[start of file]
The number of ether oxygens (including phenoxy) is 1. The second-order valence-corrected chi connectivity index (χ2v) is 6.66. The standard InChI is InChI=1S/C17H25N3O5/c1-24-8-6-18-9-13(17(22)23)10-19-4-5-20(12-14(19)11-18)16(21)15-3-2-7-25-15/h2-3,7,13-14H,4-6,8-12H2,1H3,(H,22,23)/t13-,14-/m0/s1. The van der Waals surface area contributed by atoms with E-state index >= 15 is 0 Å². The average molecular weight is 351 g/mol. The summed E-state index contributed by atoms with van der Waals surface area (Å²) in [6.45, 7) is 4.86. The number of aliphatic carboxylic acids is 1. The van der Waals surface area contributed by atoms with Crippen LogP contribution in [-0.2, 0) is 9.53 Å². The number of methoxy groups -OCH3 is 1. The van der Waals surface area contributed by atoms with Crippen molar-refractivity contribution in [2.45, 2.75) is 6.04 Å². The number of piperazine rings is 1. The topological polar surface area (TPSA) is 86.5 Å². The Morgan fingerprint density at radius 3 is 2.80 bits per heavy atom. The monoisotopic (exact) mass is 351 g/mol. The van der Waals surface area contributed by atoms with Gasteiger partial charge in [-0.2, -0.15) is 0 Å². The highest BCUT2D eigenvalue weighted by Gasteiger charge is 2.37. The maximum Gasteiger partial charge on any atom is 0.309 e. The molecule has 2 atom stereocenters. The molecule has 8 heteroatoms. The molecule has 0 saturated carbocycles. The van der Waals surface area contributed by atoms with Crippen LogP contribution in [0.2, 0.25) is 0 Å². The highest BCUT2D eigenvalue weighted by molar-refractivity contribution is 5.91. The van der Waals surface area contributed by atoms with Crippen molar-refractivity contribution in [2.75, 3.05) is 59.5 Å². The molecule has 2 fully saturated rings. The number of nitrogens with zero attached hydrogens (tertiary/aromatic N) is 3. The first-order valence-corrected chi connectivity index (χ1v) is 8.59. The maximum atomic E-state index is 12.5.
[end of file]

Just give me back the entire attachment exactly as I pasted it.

The number of ether oxygens (including phenoxy) is 1. The second-order valence-corrected chi connectivity index (χ2v) is 6.66. The standard InChI is InChI=1S/C17H25N3O5/c1-24-8-6-18-9-13(17(22)23)10-19-4-5-20(12-14(19)11-18)16(21)15-3-2-7-25-15/h2-3,7,13-14H,4-6,8-12H2,1H3,(H,22,23)/t13-,14-/m0/s1. The van der Waals surface area contributed by atoms with E-state index >= 15 is 0 Å². The average molecular weight is 351 g/mol. The summed E-state index contributed by atoms with van der Waals surface area (Å²) in [6.45, 7) is 4.86. The number of aliphatic carboxylic acids is 1. The van der Waals surface area contributed by atoms with Crippen LogP contribution in [-0.2, 0) is 9.53 Å². The number of methoxy groups -OCH3 is 1. The van der Waals surface area contributed by atoms with Crippen molar-refractivity contribution in [2.45, 2.75) is 6.04 Å². The number of piperazine rings is 1. The topological polar surface area (TPSA) is 86.5 Å². The Morgan fingerprint density at radius 3 is 2.80 bits per heavy atom. The monoisotopic (exact) mass is 351 g/mol. The van der Waals surface area contributed by atoms with Gasteiger partial charge in [-0.2, -0.15) is 0 Å². The highest BCUT2D eigenvalue weighted by Gasteiger charge is 2.37. The maximum Gasteiger partial charge on any atom is 0.309 e. The molecule has 2 atom stereocenters. The molecule has 8 heteroatoms. The molecule has 0 saturated carbocycles. The van der Waals surface area contributed by atoms with Crippen LogP contribution in [0.2, 0.25) is 0 Å². The highest BCUT2D eigenvalue weighted by molar-refractivity contribution is 5.91. The van der Waals surface area contributed by atoms with Crippen molar-refractivity contribution in [2.75, 3.05) is 59.5 Å². The molecule has 2 fully saturated rings. The number of nitrogens with zero attached hydrogens (tertiary/aromatic N) is 3. The first-order valence-corrected chi connectivity index (χ1v) is 8.59. The maximum atomic E-state index is 12.5.